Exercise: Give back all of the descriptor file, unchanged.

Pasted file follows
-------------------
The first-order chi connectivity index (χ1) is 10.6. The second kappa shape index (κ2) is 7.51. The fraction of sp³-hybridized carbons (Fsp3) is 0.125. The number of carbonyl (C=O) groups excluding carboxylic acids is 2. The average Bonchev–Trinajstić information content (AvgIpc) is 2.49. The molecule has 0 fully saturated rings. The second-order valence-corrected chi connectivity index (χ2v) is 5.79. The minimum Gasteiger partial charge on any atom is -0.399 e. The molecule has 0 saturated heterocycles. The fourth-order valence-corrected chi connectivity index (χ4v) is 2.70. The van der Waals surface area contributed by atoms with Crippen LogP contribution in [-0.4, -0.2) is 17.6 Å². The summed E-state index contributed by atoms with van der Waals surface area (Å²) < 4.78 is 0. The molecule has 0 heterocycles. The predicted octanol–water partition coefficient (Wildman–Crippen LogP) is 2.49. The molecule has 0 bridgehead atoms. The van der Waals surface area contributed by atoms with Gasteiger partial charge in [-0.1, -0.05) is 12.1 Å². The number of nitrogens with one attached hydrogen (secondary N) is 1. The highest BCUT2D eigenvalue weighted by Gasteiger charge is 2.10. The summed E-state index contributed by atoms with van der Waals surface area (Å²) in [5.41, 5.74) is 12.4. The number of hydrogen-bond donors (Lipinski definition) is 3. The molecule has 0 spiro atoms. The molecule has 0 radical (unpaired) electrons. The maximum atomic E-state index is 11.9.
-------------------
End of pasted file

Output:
The first-order chi connectivity index (χ1) is 10.6. The second kappa shape index (κ2) is 7.51. The fraction of sp³-hybridized carbons (Fsp3) is 0.125. The number of carbonyl (C=O) groups excluding carboxylic acids is 2. The average Bonchev–Trinajstić information content (AvgIpc) is 2.49. The molecule has 0 fully saturated rings. The second-order valence-corrected chi connectivity index (χ2v) is 5.79. The minimum Gasteiger partial charge on any atom is -0.399 e. The molecule has 0 saturated heterocycles. The fourth-order valence-corrected chi connectivity index (χ4v) is 2.70. The van der Waals surface area contributed by atoms with Crippen LogP contribution in [-0.4, -0.2) is 17.6 Å². The summed E-state index contributed by atoms with van der Waals surface area (Å²) < 4.78 is 0. The molecule has 0 heterocycles. The predicted octanol–water partition coefficient (Wildman–Crippen LogP) is 2.49. The molecule has 0 bridgehead atoms. The van der Waals surface area contributed by atoms with Gasteiger partial charge in [-0.1, -0.05) is 12.1 Å². The number of nitrogens with one attached hydrogen (secondary N) is 1. The highest BCUT2D eigenvalue weighted by Gasteiger charge is 2.10. The summed E-state index contributed by atoms with van der Waals surface area (Å²) in [5.41, 5.74) is 12.4. The number of hydrogen-bond donors (Lipinski definition) is 3. The molecule has 0 spiro atoms. The molecule has 0 radical (unpaired) electrons. The maximum atomic E-state index is 11.9.